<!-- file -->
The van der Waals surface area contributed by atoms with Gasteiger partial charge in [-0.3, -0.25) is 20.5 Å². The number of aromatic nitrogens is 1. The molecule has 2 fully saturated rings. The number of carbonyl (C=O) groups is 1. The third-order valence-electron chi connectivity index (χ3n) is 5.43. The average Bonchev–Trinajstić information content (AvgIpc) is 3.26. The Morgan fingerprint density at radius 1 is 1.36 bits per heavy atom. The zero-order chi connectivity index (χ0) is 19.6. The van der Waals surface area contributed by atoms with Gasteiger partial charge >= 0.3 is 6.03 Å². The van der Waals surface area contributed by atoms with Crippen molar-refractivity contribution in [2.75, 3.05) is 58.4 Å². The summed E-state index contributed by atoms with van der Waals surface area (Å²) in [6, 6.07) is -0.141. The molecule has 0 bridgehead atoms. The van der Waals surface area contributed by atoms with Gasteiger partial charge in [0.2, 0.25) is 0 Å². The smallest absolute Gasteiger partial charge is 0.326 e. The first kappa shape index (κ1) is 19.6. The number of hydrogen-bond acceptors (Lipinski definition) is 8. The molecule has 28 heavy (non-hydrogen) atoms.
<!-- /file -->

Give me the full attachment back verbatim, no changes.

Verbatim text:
The van der Waals surface area contributed by atoms with Gasteiger partial charge in [-0.3, -0.25) is 20.5 Å². The number of aromatic nitrogens is 1. The molecule has 2 fully saturated rings. The number of carbonyl (C=O) groups is 1. The third-order valence-electron chi connectivity index (χ3n) is 5.43. The average Bonchev–Trinajstić information content (AvgIpc) is 3.26. The Morgan fingerprint density at radius 1 is 1.36 bits per heavy atom. The zero-order chi connectivity index (χ0) is 19.6. The van der Waals surface area contributed by atoms with Gasteiger partial charge >= 0.3 is 6.03 Å². The van der Waals surface area contributed by atoms with Crippen molar-refractivity contribution in [2.75, 3.05) is 58.4 Å². The summed E-state index contributed by atoms with van der Waals surface area (Å²) in [6, 6.07) is -0.141. The molecule has 0 bridgehead atoms. The van der Waals surface area contributed by atoms with Gasteiger partial charge in [0.2, 0.25) is 0 Å². The smallest absolute Gasteiger partial charge is 0.326 e. The first kappa shape index (κ1) is 19.6. The number of hydrogen-bond acceptors (Lipinski definition) is 8. The molecule has 28 heavy (non-hydrogen) atoms.